Skip to main content

The World of Iron at 10


Iron continues to be one of the most important materials we produce and use. For thousands of years its ductility when heated and its strength when cooled has allowed those with the necessary skills and resources, to revolutionise social, ritual, economic and political systems. From enormous buildings such as cathedrals and skyscrapers, to farmers who for millennia have used iron tools to clear land and harvest their crops; and from artful jewellery to instruments of the battlefields, the impact of iron, and its use to overcome broader societal challenges was and is, extraordinary. The diversity of innovative technological approaches to the production of iron is astounding, while traces of the ritual and symbolic nature of this metal bear testament to the mystical and powerful status that iron was often associated with in the past.

In 2009, the first ‘World of Iron’ conference set out to explore and celebrate the anthropological significance of the inception, adoption, expansion, and impact of iron production. Bringing together over 100 archaeometallurgists from around the world to present their multi-disciplinary research, the conference interlaced regional and themed sessions. It encouraged a consideration of the relationship between archaeological and archaeometallurgical studies to wider anthropological issues such as technological style; technical and social adaptation; and the evolving influences of iron on society and the physical environment. Following this successful conference, The World of Iron proceedings were published ten years ago (Humphris and Rehren, eds, 2013). Globally distributed case studies, alongside ethnographic, archaeological, experimental, materials science and anthropological approaches, reveal the rich and diverse history of this metal.

Conference proposal: The World of Iron at 10

Ten years on from the publication, this agenda-setting conference will move beyond the first by facilitating targeted discussion sessions to specifically consider the future of global archaeometallurgy, and how, by reflecting on the state of research in 2023, we can begin to link our findings across space and time to maximise our impact.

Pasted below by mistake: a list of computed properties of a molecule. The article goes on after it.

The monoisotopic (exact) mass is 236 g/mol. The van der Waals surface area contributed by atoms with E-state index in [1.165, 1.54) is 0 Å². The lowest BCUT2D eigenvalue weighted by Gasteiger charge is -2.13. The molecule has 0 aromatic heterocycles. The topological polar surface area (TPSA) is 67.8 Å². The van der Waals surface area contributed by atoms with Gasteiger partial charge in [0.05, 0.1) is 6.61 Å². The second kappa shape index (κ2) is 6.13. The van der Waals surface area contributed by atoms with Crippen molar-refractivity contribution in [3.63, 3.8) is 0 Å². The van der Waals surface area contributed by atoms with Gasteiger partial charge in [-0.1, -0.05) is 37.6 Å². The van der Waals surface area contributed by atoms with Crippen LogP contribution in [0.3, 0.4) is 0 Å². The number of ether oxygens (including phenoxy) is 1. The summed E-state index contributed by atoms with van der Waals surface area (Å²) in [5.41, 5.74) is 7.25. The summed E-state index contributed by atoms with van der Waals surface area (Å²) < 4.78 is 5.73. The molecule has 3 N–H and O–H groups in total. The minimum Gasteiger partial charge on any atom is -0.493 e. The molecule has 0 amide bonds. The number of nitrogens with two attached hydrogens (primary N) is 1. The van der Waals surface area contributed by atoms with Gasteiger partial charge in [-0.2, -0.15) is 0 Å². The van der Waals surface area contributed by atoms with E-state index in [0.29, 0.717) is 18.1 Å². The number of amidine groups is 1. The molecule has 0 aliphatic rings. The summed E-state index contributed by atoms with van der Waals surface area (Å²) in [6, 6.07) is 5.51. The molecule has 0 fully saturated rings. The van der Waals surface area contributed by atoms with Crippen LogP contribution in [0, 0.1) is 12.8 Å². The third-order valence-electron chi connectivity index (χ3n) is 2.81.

The World of Iron at 10 will synthesise the latest highest quality research being conducted across SHAPE and STEM disciplines on iron around the world, implementing a forward-looking format and aiming to develop new connections and foster the emergence of new talent. It will create a globally comparative perspective, integrating insights gained from established and emerging research methods, and provide a dedicated focus on fundamental thematic areas: invention and innovation; theoretical frameworks; scientific approaches; and environmental impact. In addition, attention will be dedicated to the pertinent theme of stakeholder engagement, where we will consider ethical, innovative and appropriate interactions and communication with communities from school children to billion-dollar mining companies with an interest in offloading CSR budget onto our discipline. By reflecting on how far we have come, we will collectively identify key research priorities to move our practice forwards as we continue through the next decade.

The event will advance the discipline of archaeometallurgy via discussion sessions chaired by leaders in the field. For example, Professor Shadreck Chirikure (University of Oxford), whose renowned work on Great Zimbabwe includes utilising Shona cultural perspectives to reinterpret the site (in addition to his extensive archaeometallurgical research portfolio), has agreed to chair Theoretical Frameworks. The Chairs will form the Scientific Committee, led by eminent archaeological material scientist David Killick (Professor of Materials Science and Engineering, University of Arizona), whose seminal work on theory and practice has been instrumental in shaping archaeometallurgical approaches for decades. The provision of travel grants will ensure inclusive, representative and widespread participation, enabling established scholars and young researchers working around the world to stimulate an international exchange of ideas and experiences. Therefore, this well-attended and well-led conference will promote future research of the highest quality by encouraging reflection on the previous years of advances (or stagnation), and brainstorming priority research areas. The collective and collaborative nature of the discussions will in themselves likely lead to new, international, and interdisciplinary research partnerships. For the resulting publication, in addition to the conference papers, each chair will be tasked with writing up these targeted discussions in review articles that will analyse the current situation and suggest important future research foci.


–              Dr Jane Humphris, Director, BIEA; Senior Research Associate, McDonald Institute, University of Cambridge. –              Professor Thilo Rehren, A.G. Leventis Professor for Archaeological Sciences at the Science and Technology in Archaeology and Culture Research Center, The Cyprus Research Institute.

Click on the main text to go to those pages, clicking on the arrows shows you the sub pages